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  • 09.19.14

This Might Be Frank Gehry’s Craziest Building Yet

Look at all that color!

Frank Gehry‘s first foray into Latin American architecture basically looks like a box of crayons exploded on the shore of the Panama Bay. In a good way. The 44,000-square-foot Biomuseo, a Smithsonian-affiliated institution located on the waterfront in Panama City, pays tribute to the region’s ecosystem with an eye-popping mishmash of orange, yellow, blue, and green panels–perfect for a museum that’s all about celebrating biodiversity.

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The Biomuseo, located at the Pacific end of the Panama Canal, tells the story of the geological origin of the Panamanian isthmus and how it has impacted the world’s biodiversity. Over the course of the millions of years it has existed, the isthmus has had a profound effect on the biodiversity of our world, as the land bridge that formed when the two continents slowly collided with each other allowed animals and plants to migrate between North and South America.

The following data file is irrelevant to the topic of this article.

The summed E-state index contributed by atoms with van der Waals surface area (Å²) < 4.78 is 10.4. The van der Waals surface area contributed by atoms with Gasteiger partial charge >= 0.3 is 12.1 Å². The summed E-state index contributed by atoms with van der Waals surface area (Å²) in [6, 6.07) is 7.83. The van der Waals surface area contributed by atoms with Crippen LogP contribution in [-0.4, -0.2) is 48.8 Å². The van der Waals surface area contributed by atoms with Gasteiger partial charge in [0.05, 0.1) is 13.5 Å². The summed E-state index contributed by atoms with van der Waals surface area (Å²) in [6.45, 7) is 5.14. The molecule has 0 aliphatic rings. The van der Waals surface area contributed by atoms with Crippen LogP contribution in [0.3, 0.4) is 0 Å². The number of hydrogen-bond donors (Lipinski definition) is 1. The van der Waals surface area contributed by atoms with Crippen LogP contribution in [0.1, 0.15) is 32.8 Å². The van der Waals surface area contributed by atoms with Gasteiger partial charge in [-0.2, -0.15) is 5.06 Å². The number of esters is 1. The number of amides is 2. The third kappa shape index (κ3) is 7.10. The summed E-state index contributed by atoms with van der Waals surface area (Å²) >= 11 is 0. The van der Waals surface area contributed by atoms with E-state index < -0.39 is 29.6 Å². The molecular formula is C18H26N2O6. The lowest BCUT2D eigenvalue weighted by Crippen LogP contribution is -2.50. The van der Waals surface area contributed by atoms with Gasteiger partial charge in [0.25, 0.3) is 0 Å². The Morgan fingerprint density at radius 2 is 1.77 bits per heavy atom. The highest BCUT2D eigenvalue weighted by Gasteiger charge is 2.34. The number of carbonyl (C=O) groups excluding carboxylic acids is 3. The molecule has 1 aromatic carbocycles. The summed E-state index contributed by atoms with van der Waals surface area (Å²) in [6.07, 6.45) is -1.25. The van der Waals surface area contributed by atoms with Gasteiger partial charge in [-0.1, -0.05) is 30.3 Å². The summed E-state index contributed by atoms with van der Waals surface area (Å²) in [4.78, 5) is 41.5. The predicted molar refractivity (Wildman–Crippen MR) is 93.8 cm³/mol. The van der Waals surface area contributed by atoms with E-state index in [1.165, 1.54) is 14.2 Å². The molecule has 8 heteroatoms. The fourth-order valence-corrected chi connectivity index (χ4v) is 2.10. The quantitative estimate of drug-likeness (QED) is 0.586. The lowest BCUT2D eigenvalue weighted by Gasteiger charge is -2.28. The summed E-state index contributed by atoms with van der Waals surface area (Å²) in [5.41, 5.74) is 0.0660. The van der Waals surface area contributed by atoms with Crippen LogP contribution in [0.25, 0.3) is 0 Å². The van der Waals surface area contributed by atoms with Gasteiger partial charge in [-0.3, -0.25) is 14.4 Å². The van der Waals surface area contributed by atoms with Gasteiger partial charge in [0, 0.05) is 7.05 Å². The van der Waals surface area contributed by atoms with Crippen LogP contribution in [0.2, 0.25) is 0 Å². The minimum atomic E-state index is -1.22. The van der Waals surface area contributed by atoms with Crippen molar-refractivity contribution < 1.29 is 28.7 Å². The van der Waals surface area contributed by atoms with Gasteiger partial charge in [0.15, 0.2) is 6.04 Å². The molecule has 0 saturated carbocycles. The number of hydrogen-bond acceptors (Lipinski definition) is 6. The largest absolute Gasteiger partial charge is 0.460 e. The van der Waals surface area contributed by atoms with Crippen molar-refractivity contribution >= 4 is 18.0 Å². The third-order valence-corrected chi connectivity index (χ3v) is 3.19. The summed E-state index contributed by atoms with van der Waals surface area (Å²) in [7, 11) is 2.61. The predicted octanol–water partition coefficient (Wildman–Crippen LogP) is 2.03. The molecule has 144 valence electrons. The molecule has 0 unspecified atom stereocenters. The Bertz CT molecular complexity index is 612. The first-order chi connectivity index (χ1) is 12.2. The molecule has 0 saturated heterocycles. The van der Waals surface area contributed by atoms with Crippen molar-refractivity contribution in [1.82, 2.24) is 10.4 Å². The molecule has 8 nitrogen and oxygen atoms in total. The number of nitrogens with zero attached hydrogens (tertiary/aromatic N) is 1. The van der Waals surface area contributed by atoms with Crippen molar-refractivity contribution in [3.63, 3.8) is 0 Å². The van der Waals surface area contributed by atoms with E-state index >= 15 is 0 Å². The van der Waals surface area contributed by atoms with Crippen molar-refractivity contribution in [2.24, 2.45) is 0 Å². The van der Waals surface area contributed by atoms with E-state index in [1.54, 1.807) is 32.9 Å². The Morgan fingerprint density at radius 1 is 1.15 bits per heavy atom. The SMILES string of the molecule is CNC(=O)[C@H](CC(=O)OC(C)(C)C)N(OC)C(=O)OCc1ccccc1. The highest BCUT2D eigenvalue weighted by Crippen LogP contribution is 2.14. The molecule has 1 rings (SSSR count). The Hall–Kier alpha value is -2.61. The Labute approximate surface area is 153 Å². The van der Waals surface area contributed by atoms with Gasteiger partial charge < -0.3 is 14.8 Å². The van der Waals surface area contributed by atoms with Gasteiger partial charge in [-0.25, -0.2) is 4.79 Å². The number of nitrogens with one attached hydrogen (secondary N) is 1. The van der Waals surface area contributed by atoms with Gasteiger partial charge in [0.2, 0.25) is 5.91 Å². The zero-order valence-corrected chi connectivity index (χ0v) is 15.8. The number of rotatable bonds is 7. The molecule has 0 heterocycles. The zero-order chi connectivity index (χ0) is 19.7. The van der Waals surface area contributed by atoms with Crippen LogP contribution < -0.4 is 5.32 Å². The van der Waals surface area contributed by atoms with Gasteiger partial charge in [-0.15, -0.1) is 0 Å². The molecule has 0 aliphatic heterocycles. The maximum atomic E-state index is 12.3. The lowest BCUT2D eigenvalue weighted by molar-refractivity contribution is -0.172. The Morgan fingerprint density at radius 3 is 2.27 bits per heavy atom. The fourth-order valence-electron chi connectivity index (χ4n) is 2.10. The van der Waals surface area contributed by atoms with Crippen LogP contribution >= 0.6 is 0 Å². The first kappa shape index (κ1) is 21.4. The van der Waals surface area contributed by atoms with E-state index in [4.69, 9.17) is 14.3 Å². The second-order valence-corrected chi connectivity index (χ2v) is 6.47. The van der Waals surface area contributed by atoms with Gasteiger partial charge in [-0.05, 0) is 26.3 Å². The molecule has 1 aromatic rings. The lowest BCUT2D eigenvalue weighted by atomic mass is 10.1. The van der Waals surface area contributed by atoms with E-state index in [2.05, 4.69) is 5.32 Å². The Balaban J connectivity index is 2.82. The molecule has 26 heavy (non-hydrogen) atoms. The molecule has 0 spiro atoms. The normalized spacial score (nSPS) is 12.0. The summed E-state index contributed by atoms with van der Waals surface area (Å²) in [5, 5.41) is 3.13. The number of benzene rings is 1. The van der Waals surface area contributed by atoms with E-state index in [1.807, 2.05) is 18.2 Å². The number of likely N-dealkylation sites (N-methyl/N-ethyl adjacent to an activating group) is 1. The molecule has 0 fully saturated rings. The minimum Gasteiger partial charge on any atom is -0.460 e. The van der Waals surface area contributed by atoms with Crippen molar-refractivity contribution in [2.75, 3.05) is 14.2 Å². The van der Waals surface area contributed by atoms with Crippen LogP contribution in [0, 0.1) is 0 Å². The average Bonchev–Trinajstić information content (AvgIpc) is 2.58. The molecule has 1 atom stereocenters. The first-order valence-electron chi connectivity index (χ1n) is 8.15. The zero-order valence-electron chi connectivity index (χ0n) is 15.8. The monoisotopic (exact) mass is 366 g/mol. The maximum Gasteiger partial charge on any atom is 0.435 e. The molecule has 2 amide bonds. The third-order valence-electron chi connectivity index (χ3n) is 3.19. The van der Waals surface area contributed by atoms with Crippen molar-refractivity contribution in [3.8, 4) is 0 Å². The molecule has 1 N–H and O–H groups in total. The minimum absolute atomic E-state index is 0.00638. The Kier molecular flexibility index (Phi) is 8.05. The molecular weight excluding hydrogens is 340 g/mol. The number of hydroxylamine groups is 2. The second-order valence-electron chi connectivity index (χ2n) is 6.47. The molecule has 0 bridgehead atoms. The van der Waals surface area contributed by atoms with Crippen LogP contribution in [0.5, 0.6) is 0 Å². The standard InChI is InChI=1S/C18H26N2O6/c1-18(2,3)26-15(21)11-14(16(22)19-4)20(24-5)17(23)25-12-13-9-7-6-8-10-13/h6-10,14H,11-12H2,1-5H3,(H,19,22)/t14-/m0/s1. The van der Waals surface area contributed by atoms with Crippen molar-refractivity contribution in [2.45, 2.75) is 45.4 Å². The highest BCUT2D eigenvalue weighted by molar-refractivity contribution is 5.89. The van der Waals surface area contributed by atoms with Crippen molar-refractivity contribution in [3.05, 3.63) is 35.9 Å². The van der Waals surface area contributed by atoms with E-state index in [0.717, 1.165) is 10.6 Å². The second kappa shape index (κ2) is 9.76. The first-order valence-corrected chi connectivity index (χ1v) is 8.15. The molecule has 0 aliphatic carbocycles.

In form, the Biomuseo is not so different from another recently opened Gehry museum, the Parisian art center of Fondation Louis Vuitton, covered by a series of sail-like panels of different shapes and sizes. Here, though, Gehry refrained from dousing the building in his signature silvery sheen.

Instead, he incorporated bright colors that fit naturally into the Latin American context (and probably won’t cause any shine-related lawsuits). The designer was inspired by the tin roofs and colorful buildings of local Panamanian architecture. As a bonus, the metal canopies provide protection from the area’s frequent windy rains, sheltering an outdoor atrium that has views of Panama City and the Panama Canal. The building opens up to Biodiversity Park, an outdoor botanical garden with a selection of native plants, where people can explore hands-on the very biodiversity the museum seeks to explain.

The Biomuseo is set to open on October 2.

About the author

Shaunacy Ferro is a Brooklyn-based writer covering architecture, urban design and the sciences. She's on a lifelong quest for the perfect donut.

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